Ever since I made a version of a Vietnamese Noodle Salad I have been taken with this dish and all its variations. This time I decided to try it with sauteed tofu in a curry lemongrass sauce. The sauce was sweet and spicy and tasted great mixed into the rice noodles. My favorite part about Vietnamese food is all the tasty condiments that go along with the dishes. I chose sliced carrots, persian cucumbers and bean sprouts for the veggie garnishes and mint leaves, basil, green onion, and cilantro for the herb garnishes. All of these condiments came together really well. The last garnishes included a tablespoon of spicy Sambal Oelek I made the night before and a few tablespoons of crushed and toasted peanuts–two delicious final touches!
The grilled lemongrass chicken was so good that I wanted to have those flavors again. Instead of repeating that same meal, I used an entirely different format for those flavors–a pizza! I decided to make the cashew butter dip as the sauce for the pizza along with an assortment of tasty toppings. I tried something new and added roasted red peppers for color and flavor. The grilled chicken was great with the red peppers and cashew sauce. I topped the pizza with fresh mozzarella, jalapenos, cilantro, and bean sprouts which added a nice freshness and crunch. The cashew sauce is rich so it only needs a thin layer of sauce on the bottom. All the flavors worked great together and it was fun to eat the same dish in a whole new way!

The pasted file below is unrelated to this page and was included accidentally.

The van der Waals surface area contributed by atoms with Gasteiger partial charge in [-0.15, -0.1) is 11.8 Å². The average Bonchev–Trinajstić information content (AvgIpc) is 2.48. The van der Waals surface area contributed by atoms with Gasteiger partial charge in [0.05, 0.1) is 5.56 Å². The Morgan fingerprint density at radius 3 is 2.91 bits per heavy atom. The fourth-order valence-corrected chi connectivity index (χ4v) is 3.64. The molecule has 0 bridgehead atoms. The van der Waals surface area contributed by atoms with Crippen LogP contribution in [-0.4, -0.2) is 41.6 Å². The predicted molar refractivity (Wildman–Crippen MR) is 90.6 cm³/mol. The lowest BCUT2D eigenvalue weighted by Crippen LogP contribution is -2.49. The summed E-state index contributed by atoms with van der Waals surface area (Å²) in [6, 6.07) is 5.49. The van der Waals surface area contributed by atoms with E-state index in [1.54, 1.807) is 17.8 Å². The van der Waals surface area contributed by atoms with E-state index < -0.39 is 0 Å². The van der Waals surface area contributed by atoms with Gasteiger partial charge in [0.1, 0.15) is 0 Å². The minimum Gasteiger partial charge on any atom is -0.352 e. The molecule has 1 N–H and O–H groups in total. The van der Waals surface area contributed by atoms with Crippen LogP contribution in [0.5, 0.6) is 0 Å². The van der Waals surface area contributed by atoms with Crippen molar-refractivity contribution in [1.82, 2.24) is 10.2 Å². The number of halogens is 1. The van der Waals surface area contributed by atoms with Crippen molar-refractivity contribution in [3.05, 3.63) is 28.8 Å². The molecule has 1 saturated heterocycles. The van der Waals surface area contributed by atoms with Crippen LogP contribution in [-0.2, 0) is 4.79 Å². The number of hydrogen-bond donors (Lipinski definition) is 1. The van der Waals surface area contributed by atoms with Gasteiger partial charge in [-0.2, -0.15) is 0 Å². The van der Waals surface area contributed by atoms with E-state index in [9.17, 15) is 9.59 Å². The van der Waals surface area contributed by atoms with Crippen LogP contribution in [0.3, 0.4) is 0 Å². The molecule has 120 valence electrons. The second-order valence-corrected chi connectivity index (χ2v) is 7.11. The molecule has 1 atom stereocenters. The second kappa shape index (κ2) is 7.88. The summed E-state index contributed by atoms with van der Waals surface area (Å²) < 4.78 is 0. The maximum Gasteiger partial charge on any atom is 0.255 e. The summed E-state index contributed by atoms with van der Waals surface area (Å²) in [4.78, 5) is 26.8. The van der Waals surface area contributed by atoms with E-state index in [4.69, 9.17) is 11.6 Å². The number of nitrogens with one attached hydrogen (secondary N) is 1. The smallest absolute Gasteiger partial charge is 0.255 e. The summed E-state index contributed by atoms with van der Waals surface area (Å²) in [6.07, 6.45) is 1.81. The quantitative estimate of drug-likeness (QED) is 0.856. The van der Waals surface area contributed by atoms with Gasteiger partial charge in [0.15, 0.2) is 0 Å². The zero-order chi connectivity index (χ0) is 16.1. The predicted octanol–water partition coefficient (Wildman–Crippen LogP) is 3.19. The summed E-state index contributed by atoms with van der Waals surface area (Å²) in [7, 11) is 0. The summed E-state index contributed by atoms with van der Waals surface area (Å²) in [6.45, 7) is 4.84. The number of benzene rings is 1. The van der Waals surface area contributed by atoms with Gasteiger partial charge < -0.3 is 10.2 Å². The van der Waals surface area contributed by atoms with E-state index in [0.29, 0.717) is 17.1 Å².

When making Vietnamese Pho I noticed that the condiments and garnishes play a big roll in the way you eat the dish. With pho, the condiments are added methodically (usually one at a time) as you eat the soup. This salad applies that rule as well, with the platter of condiments on the side of the plate. Carrots, fresh mint, bean sprouts, red chilies, lime slices, and basil wait to be mixed in with the noodles or dipped into two bowls of dipping sauces. If any of you “played with your food” as a kid you might enjoy the process of mixing and dipping involved with this dish.
One way I would describe this dish is clean and refreshing. It really is a perfect spring or summer meal just due to the freshness of the ingredients. The grilled chicken is marinated in lemongrass paste, garlic, ginger and red chilies. The chicken was so good and the flavors were sweet and a little spicy. I loved the way all the condiments blended together with the rice noodles and chicken. I dipped the chicken in the Nuoc Cham and Cashew Butter sauces. I was generous with the sauces and poured them over the noodles and condiments which tasted great as well. I will be making this dish again soon!
Before making this recipe, I questioned using fish sauce in a way that didn’t involve heating it up before eating. I had never eaten fish sauce “raw” but I thought I would give this recipe a shot. Nuoc Cham is a simple dipping sauce made with chilis, garlic, lime juice and of course fish sauce. When all of those ingredients combine it results in a surprisingly mild sauce (and no food poisoning!). It was perfect for the grilled lemongrass chicken and I bet it would be great with spring rolls too.